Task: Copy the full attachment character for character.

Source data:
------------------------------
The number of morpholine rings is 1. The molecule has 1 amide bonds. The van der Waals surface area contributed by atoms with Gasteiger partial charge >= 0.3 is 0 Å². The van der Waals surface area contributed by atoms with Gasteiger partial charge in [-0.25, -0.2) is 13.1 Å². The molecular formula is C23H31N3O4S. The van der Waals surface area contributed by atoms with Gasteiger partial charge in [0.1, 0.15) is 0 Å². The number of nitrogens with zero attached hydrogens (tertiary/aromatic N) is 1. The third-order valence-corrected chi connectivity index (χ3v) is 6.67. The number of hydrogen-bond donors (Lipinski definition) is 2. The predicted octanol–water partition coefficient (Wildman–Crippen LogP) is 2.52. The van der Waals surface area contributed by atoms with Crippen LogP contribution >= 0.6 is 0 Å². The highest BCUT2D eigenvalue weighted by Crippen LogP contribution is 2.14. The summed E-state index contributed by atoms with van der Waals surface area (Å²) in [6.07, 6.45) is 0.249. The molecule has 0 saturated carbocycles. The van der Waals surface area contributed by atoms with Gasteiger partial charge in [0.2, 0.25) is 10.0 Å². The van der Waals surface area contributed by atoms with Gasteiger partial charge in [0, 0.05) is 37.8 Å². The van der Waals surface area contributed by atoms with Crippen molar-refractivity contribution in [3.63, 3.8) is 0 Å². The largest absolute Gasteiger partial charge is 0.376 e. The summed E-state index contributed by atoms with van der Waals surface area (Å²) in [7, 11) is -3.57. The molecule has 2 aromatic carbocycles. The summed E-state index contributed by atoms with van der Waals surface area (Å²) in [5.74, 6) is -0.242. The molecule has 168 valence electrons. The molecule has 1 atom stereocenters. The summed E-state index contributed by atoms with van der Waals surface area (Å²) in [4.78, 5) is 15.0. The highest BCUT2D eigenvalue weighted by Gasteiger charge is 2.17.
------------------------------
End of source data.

The number of morpholine rings is 1. The molecule has 1 amide bonds. The van der Waals surface area contributed by atoms with Gasteiger partial charge >= 0.3 is 0 Å². The van der Waals surface area contributed by atoms with Gasteiger partial charge in [-0.25, -0.2) is 13.1 Å². The molecular formula is C23H31N3O4S. The van der Waals surface area contributed by atoms with Gasteiger partial charge in [0.1, 0.15) is 0 Å². The number of nitrogens with zero attached hydrogens (tertiary/aromatic N) is 1. The third-order valence-corrected chi connectivity index (χ3v) is 6.67. The number of hydrogen-bond donors (Lipinski definition) is 2. The predicted octanol–water partition coefficient (Wildman–Crippen LogP) is 2.52. The van der Waals surface area contributed by atoms with Crippen LogP contribution >= 0.6 is 0 Å². The highest BCUT2D eigenvalue weighted by Crippen LogP contribution is 2.14. The summed E-state index contributed by atoms with van der Waals surface area (Å²) in [6.07, 6.45) is 0.249. The molecule has 0 saturated carbocycles. The van der Waals surface area contributed by atoms with Gasteiger partial charge in [0.2, 0.25) is 10.0 Å². The van der Waals surface area contributed by atoms with Gasteiger partial charge in [0, 0.05) is 37.8 Å². The van der Waals surface area contributed by atoms with Crippen molar-refractivity contribution in [3.63, 3.8) is 0 Å². The largest absolute Gasteiger partial charge is 0.376 e. The summed E-state index contributed by atoms with van der Waals surface area (Å²) in [7, 11) is -3.57. The molecule has 2 aromatic carbocycles. The summed E-state index contributed by atoms with van der Waals surface area (Å²) in [5.74, 6) is -0.242. The molecule has 168 valence electrons. The molecule has 1 atom stereocenters. The summed E-state index contributed by atoms with van der Waals surface area (Å²) in [4.78, 5) is 15.0. The highest BCUT2D eigenvalue weighted by Gasteiger charge is 2.17.